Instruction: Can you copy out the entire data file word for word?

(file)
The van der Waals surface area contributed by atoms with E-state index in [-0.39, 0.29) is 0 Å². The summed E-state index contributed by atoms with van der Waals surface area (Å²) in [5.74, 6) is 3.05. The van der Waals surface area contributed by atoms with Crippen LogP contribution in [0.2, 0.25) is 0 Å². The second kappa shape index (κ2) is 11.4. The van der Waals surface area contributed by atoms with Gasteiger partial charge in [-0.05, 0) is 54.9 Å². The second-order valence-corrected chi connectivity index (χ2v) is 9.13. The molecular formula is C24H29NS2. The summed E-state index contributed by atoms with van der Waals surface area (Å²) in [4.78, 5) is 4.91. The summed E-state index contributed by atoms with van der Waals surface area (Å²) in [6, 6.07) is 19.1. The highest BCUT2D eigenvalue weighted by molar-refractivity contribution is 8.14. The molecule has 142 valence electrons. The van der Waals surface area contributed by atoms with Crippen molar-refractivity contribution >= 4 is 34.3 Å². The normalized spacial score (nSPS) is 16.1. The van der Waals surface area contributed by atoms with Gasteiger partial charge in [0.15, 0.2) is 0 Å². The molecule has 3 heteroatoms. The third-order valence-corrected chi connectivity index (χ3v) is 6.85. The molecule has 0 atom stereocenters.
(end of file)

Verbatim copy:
The van der Waals surface area contributed by atoms with E-state index in [-0.39, 0.29) is 0 Å². The summed E-state index contributed by atoms with van der Waals surface area (Å²) in [5.74, 6) is 3.05. The van der Waals surface area contributed by atoms with Crippen LogP contribution in [0.2, 0.25) is 0 Å². The second kappa shape index (κ2) is 11.4. The van der Waals surface area contributed by atoms with Gasteiger partial charge in [-0.05, 0) is 54.9 Å². The second-order valence-corrected chi connectivity index (χ2v) is 9.13. The molecular formula is C24H29NS2. The summed E-state index contributed by atoms with van der Waals surface area (Å²) in [4.78, 5) is 4.91. The summed E-state index contributed by atoms with van der Waals surface area (Å²) in [6, 6.07) is 19.1. The highest BCUT2D eigenvalue weighted by molar-refractivity contribution is 8.14. The molecule has 142 valence electrons. The van der Waals surface area contributed by atoms with Crippen molar-refractivity contribution >= 4 is 34.3 Å². The normalized spacial score (nSPS) is 16.1. The van der Waals surface area contributed by atoms with Gasteiger partial charge in [0.15, 0.2) is 0 Å². The molecule has 3 heteroatoms. The third-order valence-corrected chi connectivity index (χ3v) is 6.85. The molecule has 0 atom stereocenters.